One of the enduring myths in American politics is that you don’t have to participate in politics if you don’t want to. Many are so disgusted they go to great lengths to avoid politics. Whole movements in U.S. history have been dedicated to that goal, and most failed when it was realized it can’t be done.

At some point, politics will find you, maybe in ways you don’t want, like a massive global recession that sends up in smoke your life savings. You might hold it off for a spell if you live in a backwater hundreds of miles from the nearest town, but that’s not going to stop the inevitable. Not participating is participating. The real choice is between being an active citizen or a passive recipient.

Take, for instance, the current debate unfolding at the Capitol over the problem of bears (I know this sounds arbitrary, but go with me here). Connecticut must be doing something right in terms of environmental policy. The population of black bears has been growing by about 10 percent a year. That’s good, and bad. The animals are moving into places where they shouldn’t be.

Even if you never voted, never wrote to your state representative, never spent a minute thinking about whatever’s going on in Hartford and who-knows-what for the love of God, politics still found you if you were among the estimated 6,700 bear sightings last year, or if you were in one of 43 car wrecks last year involving a bear. Like bears, politics has a way of making itself known.

So what are we going to do?

Some suggest we legalize bear hunting. If managed properly, it would thin the bear population without devastating it, according to the state Department of Energy and Environmental Protection. A bill moving to the Senate floor would limit hunting to permittees and the number of bears killed in the first year would to be no more than 5 percent of the population (about 35 animals).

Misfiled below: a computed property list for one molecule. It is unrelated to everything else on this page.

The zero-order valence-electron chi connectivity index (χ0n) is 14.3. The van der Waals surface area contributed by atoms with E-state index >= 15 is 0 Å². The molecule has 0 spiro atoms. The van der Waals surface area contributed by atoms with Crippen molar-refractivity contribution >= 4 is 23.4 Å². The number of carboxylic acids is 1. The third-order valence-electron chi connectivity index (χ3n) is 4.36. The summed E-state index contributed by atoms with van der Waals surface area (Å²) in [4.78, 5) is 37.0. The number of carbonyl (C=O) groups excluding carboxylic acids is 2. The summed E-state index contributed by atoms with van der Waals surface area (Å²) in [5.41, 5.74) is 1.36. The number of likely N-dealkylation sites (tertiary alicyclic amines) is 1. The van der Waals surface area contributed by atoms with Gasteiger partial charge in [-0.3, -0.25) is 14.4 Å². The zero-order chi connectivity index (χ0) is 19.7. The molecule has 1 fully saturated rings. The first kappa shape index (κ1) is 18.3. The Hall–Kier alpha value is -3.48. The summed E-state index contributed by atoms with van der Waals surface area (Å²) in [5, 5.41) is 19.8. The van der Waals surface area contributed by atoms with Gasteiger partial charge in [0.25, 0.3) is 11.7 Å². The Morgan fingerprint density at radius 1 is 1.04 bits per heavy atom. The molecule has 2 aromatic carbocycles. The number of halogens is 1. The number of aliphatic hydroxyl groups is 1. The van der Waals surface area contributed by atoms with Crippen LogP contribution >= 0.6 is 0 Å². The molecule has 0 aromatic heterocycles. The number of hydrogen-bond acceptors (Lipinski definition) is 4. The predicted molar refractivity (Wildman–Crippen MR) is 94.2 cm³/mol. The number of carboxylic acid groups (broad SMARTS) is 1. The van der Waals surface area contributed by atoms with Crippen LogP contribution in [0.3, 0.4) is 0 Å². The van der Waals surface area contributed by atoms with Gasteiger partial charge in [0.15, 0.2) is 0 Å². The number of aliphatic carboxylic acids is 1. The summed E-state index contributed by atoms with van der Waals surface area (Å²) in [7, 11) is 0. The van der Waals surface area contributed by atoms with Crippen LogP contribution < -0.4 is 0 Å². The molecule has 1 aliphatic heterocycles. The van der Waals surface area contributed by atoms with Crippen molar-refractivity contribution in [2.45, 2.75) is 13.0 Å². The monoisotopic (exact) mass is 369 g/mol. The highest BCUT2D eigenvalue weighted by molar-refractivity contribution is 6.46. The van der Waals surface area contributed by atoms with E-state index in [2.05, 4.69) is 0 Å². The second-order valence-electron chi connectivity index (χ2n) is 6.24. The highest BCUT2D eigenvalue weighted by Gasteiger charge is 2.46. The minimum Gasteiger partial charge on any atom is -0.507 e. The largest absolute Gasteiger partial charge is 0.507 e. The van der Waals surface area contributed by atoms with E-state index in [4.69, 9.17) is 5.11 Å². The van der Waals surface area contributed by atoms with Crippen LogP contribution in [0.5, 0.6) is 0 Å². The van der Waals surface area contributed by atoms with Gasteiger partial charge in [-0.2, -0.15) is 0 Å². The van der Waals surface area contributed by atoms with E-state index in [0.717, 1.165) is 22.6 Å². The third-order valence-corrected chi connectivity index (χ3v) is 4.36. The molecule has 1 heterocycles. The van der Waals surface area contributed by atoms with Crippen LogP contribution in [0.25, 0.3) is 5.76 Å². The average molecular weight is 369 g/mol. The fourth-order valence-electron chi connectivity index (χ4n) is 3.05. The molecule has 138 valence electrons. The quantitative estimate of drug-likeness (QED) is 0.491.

Supporters say it will ensure public safety, but the loudest voices come from the opposition, animal rights activists who have taken to slamming state Sen. Ted Kennedy Jr. for enabling a “desperate attempt for a bear trophy hunt in Connecticut.” Kennedy, D-Branford, is co-chair of the Senate Environment Committee who voted for the bill before reluctantly sending it out of committee.

Thing is, Kennedy doesn’t like hunting. Neither do the animal rights activists shouting him down. But loving animals is what got us here.

The population of a large terrestrial omnivore does not bounce back to around 700 statewide in the absence of friendly environmental laws. Opponents would apparently prefer no action, but doing nothing isn’t going to save the bears. As I said, 43 bears are already being killed in car wrecks in which the lives of citizens are jeopardized along with the bears’.

So there is no such thing as doing nothing. No action is action. Bears will die or bears will die.

The question is which of these is the least bad option?

Hunting is.

Kennedy, for his part, is showing courage and handling the issue (mostly) well.

Kevin Rennie, a Republican political columnist for the Hartford Courant, got a hold of a recording of Kennedy’s Environment Committee meeting in March. On his blog, Rennie reported that Kennedy said: “I don’t like hunting, I think it’s barbaric, I understand that other people do and I respect that but in the last couple of weeks I’ve changed my mind on this bill after speaking to wildlife biologists from DEEP and really learning more about the public safety issues that bears actually pose in our state we have rapidly increasingly population of bear.”

Rennie and others are going to pounce on “barbaric,” but his feelings about hunting are secondary to concerns over public safety. As a possible contender for governor, Kennedy is going to be a natural target. Republicans are already characterizing him as “out of touch.” But if that were really the case, he would merely kick the can down the road. Making the hard choice is the result of knowing that if you don’t engage politics, politics is going to engage you.

John Stoehr is a lecturer in political science at Yale, a business columnist for Hearst Connecticut Media, an essayist for the New Haven Register and a U.S. News & World Report contributing editor.

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